Despite all that I just wrote, my first encounters with Kyoto were a bit disappointing. Kyoto was Japan’s capital for 1000 years (before the capital was moved to Tokyo in late 19th century) and because it escaped total destruction during World War II air raids by Americans, it has best preserved historical monuments and historic feel as such. According to Lonely Planet Kyoto was spared from bombing to ashes (unlike Tokyo which was virtually turned to dust by Americans) because of its historic value that appealed to Americans. In Hiroshima, few days later I read a more down-to-earth explanation: that American spared Kyoto so that it could serve as a headquarters of after-war administration center of Japan, since Tokyo would cease to exist as a functional city. Reading up-front about Kyoto’s dodging of full scale bombardment and its historic ties I was expecting to arrive to Japanese Rome, where centuries of cultured aging are falling on you from every street, every building and every stone. Oh, those expectations again! They have tendency to ruin even most beautiful things. To put it short: 90% of Kyoto is rather dull, uninteresting modern city, with architecture from 70’s to early 90’s, which translates to AWFUL. Also it is a modern world (naturally, as we all know that Japan is ahead of us), with normal cars, normally dressed people and normal shops. This is not India which spits its full-on exoticness right into your face. The historic monuments are concentrated in 2 main sightseeing areas, but they are peppered among very normal surroundings. Therefore the atmosphere is bit like in museum. You go from one thing to another, but generally the streets are not alive with genius loci, like Rome or Venice. At least this was my feeling at the beginning. Going from temple to temple I always witnessed beauty of them, but then returned to the normal world as soon as I left them. Luckily, later I changed my mind, as during exploration of the city I found few streets, and patches of whole quarters, which oozed historic Japan. Void of temples and shrines, but full of locals, restaurants and shops. And with nicely and carefully reconstructed (or simply well maintained) historic houses. These streets were my favorite part of Kyoto. By the way there were very few white tourists there. In some places I almost felt like in Timor :-) I stayed in an interesting part of town, previous (and partially still) Geisha district, and right on my first evening when I went to check the streets at least for 1 hour I met a geisha walking down the street, going for a meeting with some potentate. To my great delight, Japanese girls, mostly those aged 15 – 25, LOVE promenading in kimonos, sometimes joined by their costumed boyfriends, so often the atmosphere in these pseudo-historic streets it wonderful. Too bad that ALL of them are non-stop staring into mobile phone (pretty much like everyone in Japan), so taking a picture including a face is almost impossible.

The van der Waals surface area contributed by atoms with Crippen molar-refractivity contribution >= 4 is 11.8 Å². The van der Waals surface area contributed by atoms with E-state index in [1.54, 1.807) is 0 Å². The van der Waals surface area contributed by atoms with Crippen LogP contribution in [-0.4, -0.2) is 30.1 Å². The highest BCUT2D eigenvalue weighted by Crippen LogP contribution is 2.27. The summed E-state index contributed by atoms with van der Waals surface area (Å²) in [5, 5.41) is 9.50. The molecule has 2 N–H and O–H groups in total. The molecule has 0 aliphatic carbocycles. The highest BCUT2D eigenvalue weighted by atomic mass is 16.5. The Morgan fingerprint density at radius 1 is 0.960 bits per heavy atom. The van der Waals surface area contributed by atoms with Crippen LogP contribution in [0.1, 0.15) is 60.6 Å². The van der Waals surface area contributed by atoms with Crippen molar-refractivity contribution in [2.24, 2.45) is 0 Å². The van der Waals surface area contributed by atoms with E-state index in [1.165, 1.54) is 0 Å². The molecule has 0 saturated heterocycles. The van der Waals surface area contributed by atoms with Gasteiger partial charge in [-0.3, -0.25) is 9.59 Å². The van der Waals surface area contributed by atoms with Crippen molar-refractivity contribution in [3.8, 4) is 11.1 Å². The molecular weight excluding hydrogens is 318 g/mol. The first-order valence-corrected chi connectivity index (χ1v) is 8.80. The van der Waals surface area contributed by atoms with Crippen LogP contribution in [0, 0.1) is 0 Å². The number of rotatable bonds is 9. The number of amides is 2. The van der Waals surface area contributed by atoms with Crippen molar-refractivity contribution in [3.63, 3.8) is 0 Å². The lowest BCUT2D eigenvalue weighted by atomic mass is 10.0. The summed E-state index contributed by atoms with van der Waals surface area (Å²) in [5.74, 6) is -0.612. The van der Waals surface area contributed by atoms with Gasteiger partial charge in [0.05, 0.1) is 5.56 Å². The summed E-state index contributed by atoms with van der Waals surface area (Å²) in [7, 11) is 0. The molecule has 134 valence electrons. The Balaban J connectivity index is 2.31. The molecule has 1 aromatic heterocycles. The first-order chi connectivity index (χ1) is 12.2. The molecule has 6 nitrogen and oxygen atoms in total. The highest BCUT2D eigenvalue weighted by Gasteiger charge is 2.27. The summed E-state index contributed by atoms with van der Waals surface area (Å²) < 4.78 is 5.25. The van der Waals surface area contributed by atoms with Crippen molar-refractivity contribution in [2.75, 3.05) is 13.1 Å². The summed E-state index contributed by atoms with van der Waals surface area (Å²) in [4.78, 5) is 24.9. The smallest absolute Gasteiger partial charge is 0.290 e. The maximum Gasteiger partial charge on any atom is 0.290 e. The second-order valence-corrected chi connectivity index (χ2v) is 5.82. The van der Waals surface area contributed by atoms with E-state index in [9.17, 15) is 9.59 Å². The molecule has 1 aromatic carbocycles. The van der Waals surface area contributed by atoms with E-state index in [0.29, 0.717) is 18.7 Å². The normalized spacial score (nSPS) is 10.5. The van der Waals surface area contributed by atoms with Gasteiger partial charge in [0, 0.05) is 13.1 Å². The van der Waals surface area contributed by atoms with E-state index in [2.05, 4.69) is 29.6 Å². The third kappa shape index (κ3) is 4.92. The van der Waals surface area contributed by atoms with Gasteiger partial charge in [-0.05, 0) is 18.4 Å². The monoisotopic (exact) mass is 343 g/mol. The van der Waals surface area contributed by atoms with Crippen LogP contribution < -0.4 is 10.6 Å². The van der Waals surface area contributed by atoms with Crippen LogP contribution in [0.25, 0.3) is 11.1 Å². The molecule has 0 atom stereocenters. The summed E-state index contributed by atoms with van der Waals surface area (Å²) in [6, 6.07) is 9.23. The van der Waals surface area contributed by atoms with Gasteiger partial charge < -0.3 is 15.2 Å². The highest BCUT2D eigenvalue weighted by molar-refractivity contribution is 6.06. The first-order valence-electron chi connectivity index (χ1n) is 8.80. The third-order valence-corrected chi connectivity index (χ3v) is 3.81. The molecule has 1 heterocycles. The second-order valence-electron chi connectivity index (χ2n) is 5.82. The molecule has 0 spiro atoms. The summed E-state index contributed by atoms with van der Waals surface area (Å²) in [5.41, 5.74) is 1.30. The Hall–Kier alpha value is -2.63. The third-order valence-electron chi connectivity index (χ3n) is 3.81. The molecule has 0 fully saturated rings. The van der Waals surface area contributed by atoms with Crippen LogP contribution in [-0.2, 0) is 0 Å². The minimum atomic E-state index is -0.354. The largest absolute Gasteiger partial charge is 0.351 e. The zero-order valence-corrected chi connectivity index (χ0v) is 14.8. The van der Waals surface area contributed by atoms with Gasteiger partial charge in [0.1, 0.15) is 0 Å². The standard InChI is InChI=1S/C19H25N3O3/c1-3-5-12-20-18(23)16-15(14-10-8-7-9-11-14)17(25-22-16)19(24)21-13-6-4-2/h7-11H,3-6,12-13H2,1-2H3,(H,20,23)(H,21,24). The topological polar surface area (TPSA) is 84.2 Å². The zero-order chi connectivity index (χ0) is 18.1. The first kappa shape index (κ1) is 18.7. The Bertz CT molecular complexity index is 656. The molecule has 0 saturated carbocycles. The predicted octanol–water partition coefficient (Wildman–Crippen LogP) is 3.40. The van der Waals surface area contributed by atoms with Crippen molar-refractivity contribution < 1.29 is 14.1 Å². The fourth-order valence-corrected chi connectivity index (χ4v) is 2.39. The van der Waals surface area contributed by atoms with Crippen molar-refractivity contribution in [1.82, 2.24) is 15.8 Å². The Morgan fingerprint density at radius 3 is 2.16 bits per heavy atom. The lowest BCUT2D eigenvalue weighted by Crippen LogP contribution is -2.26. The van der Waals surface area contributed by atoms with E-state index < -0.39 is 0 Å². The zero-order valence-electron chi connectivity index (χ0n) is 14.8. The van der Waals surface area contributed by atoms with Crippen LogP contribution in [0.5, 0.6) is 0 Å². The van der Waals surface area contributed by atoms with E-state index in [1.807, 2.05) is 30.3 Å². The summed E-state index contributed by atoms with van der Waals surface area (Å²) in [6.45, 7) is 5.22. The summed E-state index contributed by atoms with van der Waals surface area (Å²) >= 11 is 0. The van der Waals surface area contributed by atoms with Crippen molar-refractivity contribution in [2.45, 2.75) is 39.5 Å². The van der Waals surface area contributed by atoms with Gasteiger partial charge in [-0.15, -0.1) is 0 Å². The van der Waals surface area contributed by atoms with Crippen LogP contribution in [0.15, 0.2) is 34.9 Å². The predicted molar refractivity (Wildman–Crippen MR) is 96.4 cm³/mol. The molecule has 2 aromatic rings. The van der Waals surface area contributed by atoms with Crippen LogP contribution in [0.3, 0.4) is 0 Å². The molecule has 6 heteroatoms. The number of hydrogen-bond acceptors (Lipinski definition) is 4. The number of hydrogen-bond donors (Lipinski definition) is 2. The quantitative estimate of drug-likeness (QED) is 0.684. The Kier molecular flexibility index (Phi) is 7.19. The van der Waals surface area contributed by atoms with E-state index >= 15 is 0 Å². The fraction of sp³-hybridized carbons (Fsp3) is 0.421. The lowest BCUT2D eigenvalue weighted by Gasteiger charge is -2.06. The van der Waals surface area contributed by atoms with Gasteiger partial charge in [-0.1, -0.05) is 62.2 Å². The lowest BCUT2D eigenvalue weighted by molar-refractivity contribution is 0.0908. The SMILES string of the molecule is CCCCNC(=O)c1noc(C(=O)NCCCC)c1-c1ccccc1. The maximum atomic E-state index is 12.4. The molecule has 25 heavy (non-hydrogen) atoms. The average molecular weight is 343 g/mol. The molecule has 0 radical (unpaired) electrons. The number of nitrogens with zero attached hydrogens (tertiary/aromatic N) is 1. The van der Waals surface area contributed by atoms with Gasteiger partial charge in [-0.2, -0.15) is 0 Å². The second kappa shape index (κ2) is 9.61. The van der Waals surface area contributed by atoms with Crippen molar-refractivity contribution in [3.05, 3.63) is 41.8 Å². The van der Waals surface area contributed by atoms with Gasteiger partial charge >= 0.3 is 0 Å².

When it comes to phone-mania, Japan is out of this world. They are sick! When I was younger I was always scared of the moment when we will live virtual lives with our brains connected to computers, enabling us to live our fantasies to their fullest at minimal cost and risk. By your brain force you create the tropical country of your dreams and you can go there for vacation for nothing at all, do the job of your dreams or not do anything at all, fuck the most beautiful girls in the world with bodies that nature could never create and perversions society would never accept, visions, smells, tastes, sounds whatever your mind desires… I was always scared like shit by possibility of this virtual world, which as fantasies-fulfilling as it could be, simply would not be real. After seeing Japan I changed my mind. When it comes it will be a blessing! It will be redemption from this idiotic intermediary phase, when people live in their mobile phones, but still have to walk in the real streets. The fantasy world is here anyway, no turning back, so let’s take it all the way and drop that complication of presence in the real world.
[To be continued in the next post. I split one long post into two shorter ones, only because this way I could post more photos, as 49 photos per day is my self-decided limit]
|MARCEL STRBAK | www.strbak.com | www.facebook.com/marcel.strbak|